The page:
2C bistatic velocity measurement

The bistatic technique provides an instantaneous 2C velocity vectors along a 1D profile (measurement along a single beam) at a high spatial and temporal resolution. This allows to observe the velocity gradient, the shear stress, the flow direction as a function of depth, the effect of an obstacle on the velocity field, etc.

UB-Lab from Ubertone allows to do bistatic measurements. It consists in measuring along a narrow beam the projection of the velocity vector over two observation axes and then calculate the component of the velocity profile in an orthonormal coordinate system (x, y).

The figure above presents an example of installation adapted to the 2D velocity profile measurement in a flow. Two transducers (Tr1 in emission-reception with a diameter of 20 mm and Tr2 in reception with a large angle opening) are oriented crossing the flow. The transducers are plugged into the UB-Lab laboratory profiler. The measurement cells are distributed along the narrow beam constituting the profile. The yellow cell in the figure above represents one of those cells. The fluid's velocity V in this cell, with an angle α to the main flow direction, can be observed through its two projections V1 et V2 along the acoustic beam axes. The norm V and the angle α of the velocity vector can be then calculated the trigonometric way.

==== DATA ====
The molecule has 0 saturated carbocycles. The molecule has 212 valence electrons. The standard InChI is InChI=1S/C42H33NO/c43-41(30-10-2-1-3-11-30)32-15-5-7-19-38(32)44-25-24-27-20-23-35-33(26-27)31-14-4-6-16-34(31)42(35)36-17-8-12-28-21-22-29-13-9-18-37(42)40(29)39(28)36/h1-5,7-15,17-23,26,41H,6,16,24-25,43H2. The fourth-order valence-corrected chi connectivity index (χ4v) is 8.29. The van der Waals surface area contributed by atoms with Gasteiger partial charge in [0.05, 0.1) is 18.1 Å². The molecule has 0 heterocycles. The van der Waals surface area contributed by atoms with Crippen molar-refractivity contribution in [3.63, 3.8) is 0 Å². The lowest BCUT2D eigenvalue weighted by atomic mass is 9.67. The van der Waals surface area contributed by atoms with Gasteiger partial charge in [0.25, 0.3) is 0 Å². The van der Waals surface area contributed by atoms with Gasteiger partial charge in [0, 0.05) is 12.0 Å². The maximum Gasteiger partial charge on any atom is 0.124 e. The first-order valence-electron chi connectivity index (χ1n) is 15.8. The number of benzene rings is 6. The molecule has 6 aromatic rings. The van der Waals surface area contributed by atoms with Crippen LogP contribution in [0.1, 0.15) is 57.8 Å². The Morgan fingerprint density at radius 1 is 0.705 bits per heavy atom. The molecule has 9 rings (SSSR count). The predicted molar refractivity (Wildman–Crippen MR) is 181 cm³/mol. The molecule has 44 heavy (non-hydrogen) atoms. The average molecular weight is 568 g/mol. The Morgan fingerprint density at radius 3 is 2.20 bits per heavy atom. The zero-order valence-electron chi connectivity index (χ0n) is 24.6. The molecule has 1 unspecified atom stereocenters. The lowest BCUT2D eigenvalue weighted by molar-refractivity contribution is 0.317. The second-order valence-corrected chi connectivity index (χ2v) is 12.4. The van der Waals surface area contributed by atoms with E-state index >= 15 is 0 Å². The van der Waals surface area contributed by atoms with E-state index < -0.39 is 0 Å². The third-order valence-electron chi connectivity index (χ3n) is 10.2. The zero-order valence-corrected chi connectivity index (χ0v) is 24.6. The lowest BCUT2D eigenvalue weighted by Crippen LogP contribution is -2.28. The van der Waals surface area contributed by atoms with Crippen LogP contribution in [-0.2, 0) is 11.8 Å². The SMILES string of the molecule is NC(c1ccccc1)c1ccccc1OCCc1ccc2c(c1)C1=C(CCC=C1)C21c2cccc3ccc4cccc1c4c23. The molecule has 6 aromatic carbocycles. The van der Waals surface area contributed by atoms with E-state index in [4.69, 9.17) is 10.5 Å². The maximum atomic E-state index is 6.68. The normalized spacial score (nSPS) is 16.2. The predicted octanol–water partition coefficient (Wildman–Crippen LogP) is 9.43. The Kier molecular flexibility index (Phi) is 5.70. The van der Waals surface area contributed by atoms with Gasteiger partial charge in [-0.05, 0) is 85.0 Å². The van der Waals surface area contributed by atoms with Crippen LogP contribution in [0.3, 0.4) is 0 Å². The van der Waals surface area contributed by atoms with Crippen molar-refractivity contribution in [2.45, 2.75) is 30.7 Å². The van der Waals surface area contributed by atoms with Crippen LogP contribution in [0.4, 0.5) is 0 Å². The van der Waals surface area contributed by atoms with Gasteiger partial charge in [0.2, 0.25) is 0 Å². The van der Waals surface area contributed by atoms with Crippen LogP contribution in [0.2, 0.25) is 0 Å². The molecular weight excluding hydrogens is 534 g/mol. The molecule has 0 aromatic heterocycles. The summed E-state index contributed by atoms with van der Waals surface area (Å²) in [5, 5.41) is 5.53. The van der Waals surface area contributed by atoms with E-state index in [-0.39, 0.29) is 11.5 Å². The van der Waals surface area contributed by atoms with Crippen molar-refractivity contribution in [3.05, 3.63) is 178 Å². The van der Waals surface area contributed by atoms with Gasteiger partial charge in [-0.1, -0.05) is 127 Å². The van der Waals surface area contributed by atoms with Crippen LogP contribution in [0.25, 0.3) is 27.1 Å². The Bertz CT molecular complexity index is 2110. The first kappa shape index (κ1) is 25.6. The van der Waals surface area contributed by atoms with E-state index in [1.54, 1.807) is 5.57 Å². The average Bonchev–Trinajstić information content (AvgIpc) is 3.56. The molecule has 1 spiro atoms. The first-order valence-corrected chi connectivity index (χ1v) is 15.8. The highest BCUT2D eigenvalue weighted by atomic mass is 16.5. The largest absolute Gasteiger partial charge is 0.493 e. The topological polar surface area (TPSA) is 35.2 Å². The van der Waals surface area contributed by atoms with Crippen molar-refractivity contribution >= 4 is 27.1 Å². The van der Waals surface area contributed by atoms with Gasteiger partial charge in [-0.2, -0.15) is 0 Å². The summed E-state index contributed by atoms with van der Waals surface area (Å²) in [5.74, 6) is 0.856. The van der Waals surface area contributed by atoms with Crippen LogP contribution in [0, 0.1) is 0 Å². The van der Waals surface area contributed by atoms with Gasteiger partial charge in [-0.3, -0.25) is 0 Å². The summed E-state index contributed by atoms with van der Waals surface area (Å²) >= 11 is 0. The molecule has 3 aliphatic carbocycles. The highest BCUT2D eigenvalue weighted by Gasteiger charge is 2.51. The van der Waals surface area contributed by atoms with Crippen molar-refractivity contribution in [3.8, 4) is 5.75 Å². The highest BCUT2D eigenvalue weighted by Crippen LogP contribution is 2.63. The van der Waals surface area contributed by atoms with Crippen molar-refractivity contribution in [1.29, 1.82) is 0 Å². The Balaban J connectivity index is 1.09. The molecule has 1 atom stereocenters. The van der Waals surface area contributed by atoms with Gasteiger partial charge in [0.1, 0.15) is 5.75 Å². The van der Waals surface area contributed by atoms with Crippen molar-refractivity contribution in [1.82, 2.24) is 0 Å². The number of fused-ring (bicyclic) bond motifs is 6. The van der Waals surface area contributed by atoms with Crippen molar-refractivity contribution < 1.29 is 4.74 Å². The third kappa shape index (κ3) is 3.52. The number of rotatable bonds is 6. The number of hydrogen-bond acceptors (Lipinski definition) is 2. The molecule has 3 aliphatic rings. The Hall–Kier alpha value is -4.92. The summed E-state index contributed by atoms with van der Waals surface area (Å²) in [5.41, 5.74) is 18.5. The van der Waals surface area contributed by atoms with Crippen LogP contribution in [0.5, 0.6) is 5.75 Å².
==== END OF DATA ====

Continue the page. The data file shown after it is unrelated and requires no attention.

The UB-Lab is also available with a symmetric bistatic configuration. In this case, one transducer (Tr0) is used as an emitter and a pair of transducers (Tr1 + Tr2) located on both sides are used as receivers. This configuration simplifies the processing of the data obtained simultaneously on both transducers. By using a second pair of transducers (Tr3 + Tr4) it is possible to obtain the 3rd component of the velocity vectors along the profile in average.

As the measurements are done simultaneously on the pair of transducers, the two components of the velocity are obtained instantaneously. This allows to study the flow at high frequency and extract informations like the Reynolds stress, the Kolmogorov spectra of turbulence, etc.